Under the off-payroll rules, from April 2020, private sector clients are responsible for determining a contractor’s IR35 status. The decision must be contained within a Status Determination Statement (SDS), alongside the client’s reasoning.
Here we look at what the SDS contains, how the assessment decision should be made, and what to do if you don’t agree with your client’s decision.
What is the Status Determination Statement?
Under the new rules, the end-client is responsible for establishing whether or not an engagement is caught by IR35 or not. Previously, this determination was left to the contractor’s limited company to decide.
The end-client must make a determination using reasonable care (see below), and pass this document, plus the reasoning behind the decision, to each worker and every party in the supply chain until it reaches the fee-payer.
Significantly, if any party in the supply chain fails to pass the SDS to the next party in the chain, then they will become the ‘fee-payer’, responsible for deducting the worker’s tax liabilities, and paying HMRC.
What does ‘reasonable care’ mean?
Clients must take ‘reasonable care’ when making employment status decisions. HMRC recently published guidance on this topic, following criticism that there was no official definition of what the term means.
According to the new guidance, all clients must demonstrate that they have assessed IR35 correctly, but HMRC may expect a higher degree of care to be taken by larger companies that have greater resources to dedicate to compliance.
Companies of all sizes can comply with this obligation by outsourcing employment status work to specialist firms, such as Qdos.
Should the client fail to do take reasonable care, they will inherit the IR35 liability, regardless of whether it is the ‘fee payer’ in the supply chain.
Interestingly, in this draft guidance, HMRC states that making blanket IR35 decisions (i.e. that an entire workforce is caught by the off-payroll rules) does not constitute reasonable care – as this extract of bad practice demonstrates:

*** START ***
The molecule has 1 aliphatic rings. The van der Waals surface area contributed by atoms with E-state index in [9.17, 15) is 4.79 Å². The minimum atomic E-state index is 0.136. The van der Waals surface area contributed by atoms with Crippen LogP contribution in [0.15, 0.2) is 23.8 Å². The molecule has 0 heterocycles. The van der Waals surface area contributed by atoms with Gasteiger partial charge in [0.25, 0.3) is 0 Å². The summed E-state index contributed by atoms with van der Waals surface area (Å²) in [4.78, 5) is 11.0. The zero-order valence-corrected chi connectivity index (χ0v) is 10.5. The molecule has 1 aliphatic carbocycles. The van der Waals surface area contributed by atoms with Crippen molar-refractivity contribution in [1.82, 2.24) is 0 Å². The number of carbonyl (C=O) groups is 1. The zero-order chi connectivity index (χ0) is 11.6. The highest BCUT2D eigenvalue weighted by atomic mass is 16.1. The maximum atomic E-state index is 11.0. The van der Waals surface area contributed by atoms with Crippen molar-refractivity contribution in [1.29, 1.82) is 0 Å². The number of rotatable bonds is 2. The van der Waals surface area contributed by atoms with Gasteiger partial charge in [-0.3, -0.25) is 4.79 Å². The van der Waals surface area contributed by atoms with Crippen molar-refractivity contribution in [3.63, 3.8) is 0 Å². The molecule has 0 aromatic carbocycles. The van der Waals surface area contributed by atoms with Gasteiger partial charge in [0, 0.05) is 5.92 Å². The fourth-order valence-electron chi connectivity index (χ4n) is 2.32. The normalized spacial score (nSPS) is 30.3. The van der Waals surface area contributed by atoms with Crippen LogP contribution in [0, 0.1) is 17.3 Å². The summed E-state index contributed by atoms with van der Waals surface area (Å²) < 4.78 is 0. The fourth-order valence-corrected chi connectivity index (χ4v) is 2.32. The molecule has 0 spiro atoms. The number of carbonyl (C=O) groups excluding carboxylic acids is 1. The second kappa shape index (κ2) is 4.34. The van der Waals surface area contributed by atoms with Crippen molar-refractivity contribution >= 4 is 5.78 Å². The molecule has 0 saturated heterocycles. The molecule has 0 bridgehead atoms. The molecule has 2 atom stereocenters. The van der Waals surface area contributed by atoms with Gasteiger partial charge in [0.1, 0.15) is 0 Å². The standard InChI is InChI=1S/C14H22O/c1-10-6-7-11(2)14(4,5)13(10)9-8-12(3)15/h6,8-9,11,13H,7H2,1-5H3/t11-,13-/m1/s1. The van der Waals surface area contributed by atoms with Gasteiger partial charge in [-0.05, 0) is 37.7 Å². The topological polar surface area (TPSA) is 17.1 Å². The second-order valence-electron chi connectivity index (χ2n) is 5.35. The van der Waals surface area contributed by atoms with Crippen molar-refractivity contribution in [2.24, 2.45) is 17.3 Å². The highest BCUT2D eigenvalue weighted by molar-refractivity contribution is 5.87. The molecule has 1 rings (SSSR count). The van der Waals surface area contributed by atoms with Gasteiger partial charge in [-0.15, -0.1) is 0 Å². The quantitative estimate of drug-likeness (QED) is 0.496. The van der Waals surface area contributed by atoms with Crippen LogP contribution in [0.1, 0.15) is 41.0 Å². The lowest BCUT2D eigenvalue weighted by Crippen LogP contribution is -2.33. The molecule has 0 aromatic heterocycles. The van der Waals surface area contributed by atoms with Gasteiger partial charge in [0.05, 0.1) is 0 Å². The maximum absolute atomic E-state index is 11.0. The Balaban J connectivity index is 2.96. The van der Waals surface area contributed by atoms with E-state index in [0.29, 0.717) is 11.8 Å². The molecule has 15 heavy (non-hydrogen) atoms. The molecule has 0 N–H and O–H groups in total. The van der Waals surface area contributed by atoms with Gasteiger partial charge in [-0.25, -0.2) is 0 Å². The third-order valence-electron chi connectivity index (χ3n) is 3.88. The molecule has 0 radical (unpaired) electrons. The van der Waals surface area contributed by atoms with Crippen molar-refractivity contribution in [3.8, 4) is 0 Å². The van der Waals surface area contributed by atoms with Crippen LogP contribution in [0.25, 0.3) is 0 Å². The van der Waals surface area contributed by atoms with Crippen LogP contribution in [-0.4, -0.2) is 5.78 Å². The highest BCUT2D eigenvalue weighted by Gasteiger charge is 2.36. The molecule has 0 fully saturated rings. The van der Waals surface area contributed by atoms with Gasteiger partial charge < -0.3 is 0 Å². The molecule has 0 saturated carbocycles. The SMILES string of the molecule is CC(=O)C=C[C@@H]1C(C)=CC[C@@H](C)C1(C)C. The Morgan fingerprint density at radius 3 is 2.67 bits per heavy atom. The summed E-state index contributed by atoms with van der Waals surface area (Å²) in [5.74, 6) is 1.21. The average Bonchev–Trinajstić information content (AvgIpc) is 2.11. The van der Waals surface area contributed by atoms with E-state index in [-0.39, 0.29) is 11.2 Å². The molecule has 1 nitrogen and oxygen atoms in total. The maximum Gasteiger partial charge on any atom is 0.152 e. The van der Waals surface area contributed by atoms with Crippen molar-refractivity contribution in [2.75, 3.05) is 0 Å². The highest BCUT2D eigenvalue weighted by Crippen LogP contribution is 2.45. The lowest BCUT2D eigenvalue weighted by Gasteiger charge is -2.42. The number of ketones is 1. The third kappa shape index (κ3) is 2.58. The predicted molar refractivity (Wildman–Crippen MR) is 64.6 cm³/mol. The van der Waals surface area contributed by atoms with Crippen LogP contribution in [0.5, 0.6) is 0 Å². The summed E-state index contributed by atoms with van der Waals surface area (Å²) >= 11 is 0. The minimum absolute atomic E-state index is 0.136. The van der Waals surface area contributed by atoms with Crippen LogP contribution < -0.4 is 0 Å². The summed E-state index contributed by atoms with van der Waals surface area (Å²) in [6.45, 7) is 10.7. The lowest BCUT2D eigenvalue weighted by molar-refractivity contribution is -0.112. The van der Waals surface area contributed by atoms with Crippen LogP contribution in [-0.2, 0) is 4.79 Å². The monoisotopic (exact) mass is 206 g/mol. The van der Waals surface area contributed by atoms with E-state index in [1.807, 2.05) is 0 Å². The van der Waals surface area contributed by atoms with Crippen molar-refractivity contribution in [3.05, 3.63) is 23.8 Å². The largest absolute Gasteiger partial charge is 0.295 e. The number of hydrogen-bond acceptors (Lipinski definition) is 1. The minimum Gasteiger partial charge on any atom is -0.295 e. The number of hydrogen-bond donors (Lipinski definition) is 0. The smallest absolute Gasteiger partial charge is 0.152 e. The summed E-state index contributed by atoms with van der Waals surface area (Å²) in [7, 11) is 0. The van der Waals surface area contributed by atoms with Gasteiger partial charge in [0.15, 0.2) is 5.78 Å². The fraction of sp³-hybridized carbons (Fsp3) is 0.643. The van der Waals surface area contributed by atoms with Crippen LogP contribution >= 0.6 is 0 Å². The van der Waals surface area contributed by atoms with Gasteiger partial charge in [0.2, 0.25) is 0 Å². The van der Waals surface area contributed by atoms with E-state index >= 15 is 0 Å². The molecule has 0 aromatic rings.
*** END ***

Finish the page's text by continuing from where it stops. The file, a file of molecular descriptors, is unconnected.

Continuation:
“Determining that every worker who provides their services through an intermediary is caught by the off-payroll working rules without giving any consideration to the specific facts of each individual case.”
How will a client work out your employment status?
Companies will take on the task of establishing employment status in different ways – using internal and/or external expertise. In all cases, they have to be able to demonstrate that reasonable care has been taken – to work out the status of each contractor.
They may use one or more of the following methods:
- Official or commercial employment status tools (including CEST – despite its limitations).
- Using HMRC guidance and established employment status principles, based on case law.
- Using a professional, qualified advisor.
Importantly, a client can only make an accurate IR35 status decision by looking at the whole picture of the assignment and the way it is carried out – including contract wording and working practices.
What happens if you don’t agree with the SDS?
If either you or your recruitment agency don’t agree with the SDS, then you need to inform the client.
The client has 45 days to respond, but significantly, there is no independent body to act as a referee. The client is under no obligation to change their mind, but they must let you know either way.
If the client doesn’t respond within this time period, they will assume the role of ‘fee-payer’ (if they don’t already do so).
What happens if your situation changes?
“If the working practices of the engagement change or you negotiate a new contract with the worker, you need to make sure that you re-check the rules to see if they still apply.”
- You can download a sample Status Determination Statement from Qdos here.
- Read the official guidance explaining what is expected of clients.